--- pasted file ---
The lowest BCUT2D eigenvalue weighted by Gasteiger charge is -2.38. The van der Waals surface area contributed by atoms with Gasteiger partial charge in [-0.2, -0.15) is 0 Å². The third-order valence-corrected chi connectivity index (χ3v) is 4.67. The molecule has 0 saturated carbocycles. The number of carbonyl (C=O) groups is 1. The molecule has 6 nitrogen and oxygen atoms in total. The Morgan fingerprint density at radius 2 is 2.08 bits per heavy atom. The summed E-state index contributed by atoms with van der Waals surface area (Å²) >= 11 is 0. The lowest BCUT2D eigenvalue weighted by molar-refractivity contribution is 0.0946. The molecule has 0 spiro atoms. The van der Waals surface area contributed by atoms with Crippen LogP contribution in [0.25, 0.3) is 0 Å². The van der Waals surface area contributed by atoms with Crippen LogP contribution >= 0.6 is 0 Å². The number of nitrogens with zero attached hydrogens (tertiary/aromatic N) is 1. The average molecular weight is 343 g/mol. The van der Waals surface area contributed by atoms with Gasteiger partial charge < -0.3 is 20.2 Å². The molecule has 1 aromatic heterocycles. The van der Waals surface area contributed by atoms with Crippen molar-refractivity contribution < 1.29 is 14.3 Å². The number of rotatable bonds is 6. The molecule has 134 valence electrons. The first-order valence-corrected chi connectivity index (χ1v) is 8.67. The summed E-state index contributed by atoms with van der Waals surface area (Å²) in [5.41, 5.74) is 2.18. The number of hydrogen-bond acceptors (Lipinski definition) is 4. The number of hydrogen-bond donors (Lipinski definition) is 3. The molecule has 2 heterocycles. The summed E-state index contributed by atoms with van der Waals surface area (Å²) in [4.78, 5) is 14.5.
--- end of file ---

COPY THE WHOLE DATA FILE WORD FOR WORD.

The lowest BCUT2D eigenvalue weighted by Gasteiger charge is -2.38. The van der Waals surface area contributed by atoms with Gasteiger partial charge in [-0.2, -0.15) is 0 Å². The third-order valence-corrected chi connectivity index (χ3v) is 4.67. The molecule has 0 saturated carbocycles. The number of carbonyl (C=O) groups is 1. The molecule has 6 nitrogen and oxygen atoms in total. The Morgan fingerprint density at radius 2 is 2.08 bits per heavy atom. The summed E-state index contributed by atoms with van der Waals surface area (Å²) >= 11 is 0. The lowest BCUT2D eigenvalue weighted by molar-refractivity contribution is 0.0946. The molecule has 0 spiro atoms. The van der Waals surface area contributed by atoms with Crippen LogP contribution in [0.25, 0.3) is 0 Å². The van der Waals surface area contributed by atoms with Crippen LogP contribution >= 0.6 is 0 Å². The number of nitrogens with zero attached hydrogens (tertiary/aromatic N) is 1. The average molecular weight is 343 g/mol. The van der Waals surface area contributed by atoms with Gasteiger partial charge < -0.3 is 20.2 Å². The molecule has 1 aromatic heterocycles. The van der Waals surface area contributed by atoms with Crippen molar-refractivity contribution < 1.29 is 14.3 Å². The number of rotatable bonds is 6. The molecule has 134 valence electrons. The first-order valence-corrected chi connectivity index (χ1v) is 8.67. The summed E-state index contributed by atoms with van der Waals surface area (Å²) in [5.41, 5.74) is 2.18. The number of hydrogen-bond acceptors (Lipinski definition) is 4. The number of hydrogen-bond donors (Lipinski definition) is 3. The molecule has 2 heterocycles. The summed E-state index contributed by atoms with van der Waals surface area (Å²) in [4.78, 5) is 14.5.